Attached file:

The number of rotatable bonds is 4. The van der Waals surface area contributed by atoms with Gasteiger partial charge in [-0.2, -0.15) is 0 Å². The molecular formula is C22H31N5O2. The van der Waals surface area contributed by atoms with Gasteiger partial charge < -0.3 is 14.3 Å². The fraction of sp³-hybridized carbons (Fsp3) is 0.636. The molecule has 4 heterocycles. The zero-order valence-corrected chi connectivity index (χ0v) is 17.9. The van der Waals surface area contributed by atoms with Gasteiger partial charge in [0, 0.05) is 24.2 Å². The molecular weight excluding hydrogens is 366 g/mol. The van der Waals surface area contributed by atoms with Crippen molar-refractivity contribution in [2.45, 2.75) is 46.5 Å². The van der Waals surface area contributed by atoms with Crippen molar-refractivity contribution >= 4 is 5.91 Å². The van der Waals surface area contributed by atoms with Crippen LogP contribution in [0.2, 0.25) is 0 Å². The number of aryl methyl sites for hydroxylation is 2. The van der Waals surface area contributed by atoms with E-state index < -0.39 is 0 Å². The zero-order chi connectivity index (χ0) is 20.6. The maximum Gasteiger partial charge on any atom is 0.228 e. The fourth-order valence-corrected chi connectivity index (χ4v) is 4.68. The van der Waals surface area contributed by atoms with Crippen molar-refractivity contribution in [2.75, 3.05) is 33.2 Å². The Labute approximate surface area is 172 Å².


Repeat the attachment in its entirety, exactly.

The number of rotatable bonds is 4. The van der Waals surface area contributed by atoms with Gasteiger partial charge in [-0.2, -0.15) is 0 Å². The molecular formula is C22H31N5O2. The van der Waals surface area contributed by atoms with Gasteiger partial charge < -0.3 is 14.3 Å². The fraction of sp³-hybridized carbons (Fsp3) is 0.636. The molecule has 4 heterocycles. The zero-order valence-corrected chi connectivity index (χ0v) is 17.9. The van der Waals surface area contributed by atoms with Gasteiger partial charge in [0, 0.05) is 24.2 Å². The molecular weight excluding hydrogens is 366 g/mol. The van der Waals surface area contributed by atoms with Crippen molar-refractivity contribution in [2.45, 2.75) is 46.5 Å². The van der Waals surface area contributed by atoms with Crippen molar-refractivity contribution >= 4 is 5.91 Å². The van der Waals surface area contributed by atoms with Crippen LogP contribution in [0.2, 0.25) is 0 Å². The number of aryl methyl sites for hydroxylation is 2. The van der Waals surface area contributed by atoms with E-state index < -0.39 is 0 Å². The zero-order chi connectivity index (χ0) is 20.6. The maximum Gasteiger partial charge on any atom is 0.228 e. The fourth-order valence-corrected chi connectivity index (χ4v) is 4.68. The van der Waals surface area contributed by atoms with Crippen molar-refractivity contribution in [2.75, 3.05) is 33.2 Å². The Labute approximate surface area is 172 Å².